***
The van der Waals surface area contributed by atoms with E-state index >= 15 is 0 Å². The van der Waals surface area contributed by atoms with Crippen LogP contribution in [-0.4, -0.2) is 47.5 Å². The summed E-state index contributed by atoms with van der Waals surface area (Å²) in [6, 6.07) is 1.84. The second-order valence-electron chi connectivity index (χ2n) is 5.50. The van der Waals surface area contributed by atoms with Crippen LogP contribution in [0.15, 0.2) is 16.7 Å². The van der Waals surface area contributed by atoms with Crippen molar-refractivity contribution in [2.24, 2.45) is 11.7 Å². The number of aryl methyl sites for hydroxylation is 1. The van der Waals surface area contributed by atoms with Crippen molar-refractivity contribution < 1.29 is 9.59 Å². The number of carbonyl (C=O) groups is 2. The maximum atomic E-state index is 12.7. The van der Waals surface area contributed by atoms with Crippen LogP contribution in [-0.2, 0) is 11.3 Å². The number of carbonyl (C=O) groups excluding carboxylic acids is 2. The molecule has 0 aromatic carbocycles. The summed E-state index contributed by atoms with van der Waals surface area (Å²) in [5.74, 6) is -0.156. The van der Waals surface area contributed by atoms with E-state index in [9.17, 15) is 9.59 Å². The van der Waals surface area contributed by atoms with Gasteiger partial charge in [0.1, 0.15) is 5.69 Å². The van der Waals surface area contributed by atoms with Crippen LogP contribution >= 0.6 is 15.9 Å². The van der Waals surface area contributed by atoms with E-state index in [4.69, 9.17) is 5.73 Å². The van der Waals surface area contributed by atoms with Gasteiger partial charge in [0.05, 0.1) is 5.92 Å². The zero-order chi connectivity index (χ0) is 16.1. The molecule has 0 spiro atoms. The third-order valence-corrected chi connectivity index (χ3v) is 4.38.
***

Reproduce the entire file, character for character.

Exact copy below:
The van der Waals surface area contributed by atoms with E-state index >= 15 is 0 Å². The van der Waals surface area contributed by atoms with Crippen LogP contribution in [-0.4, -0.2) is 47.5 Å². The summed E-state index contributed by atoms with van der Waals surface area (Å²) in [6, 6.07) is 1.84. The second-order valence-electron chi connectivity index (χ2n) is 5.50. The van der Waals surface area contributed by atoms with Crippen LogP contribution in [0.15, 0.2) is 16.7 Å². The van der Waals surface area contributed by atoms with Crippen molar-refractivity contribution in [2.24, 2.45) is 11.7 Å². The number of aryl methyl sites for hydroxylation is 1. The van der Waals surface area contributed by atoms with Crippen molar-refractivity contribution < 1.29 is 9.59 Å². The number of carbonyl (C=O) groups is 2. The maximum atomic E-state index is 12.7. The van der Waals surface area contributed by atoms with Crippen LogP contribution in [-0.2, 0) is 11.3 Å². The number of carbonyl (C=O) groups excluding carboxylic acids is 2. The molecule has 0 aromatic carbocycles. The summed E-state index contributed by atoms with van der Waals surface area (Å²) in [5.74, 6) is -0.156. The van der Waals surface area contributed by atoms with E-state index in [9.17, 15) is 9.59 Å². The van der Waals surface area contributed by atoms with Gasteiger partial charge in [0.1, 0.15) is 5.69 Å². The van der Waals surface area contributed by atoms with Crippen LogP contribution >= 0.6 is 15.9 Å². The van der Waals surface area contributed by atoms with E-state index in [4.69, 9.17) is 5.73 Å². The van der Waals surface area contributed by atoms with Gasteiger partial charge in [0.05, 0.1) is 5.92 Å². The zero-order chi connectivity index (χ0) is 16.1. The molecule has 0 spiro atoms. The third-order valence-corrected chi connectivity index (χ3v) is 4.38.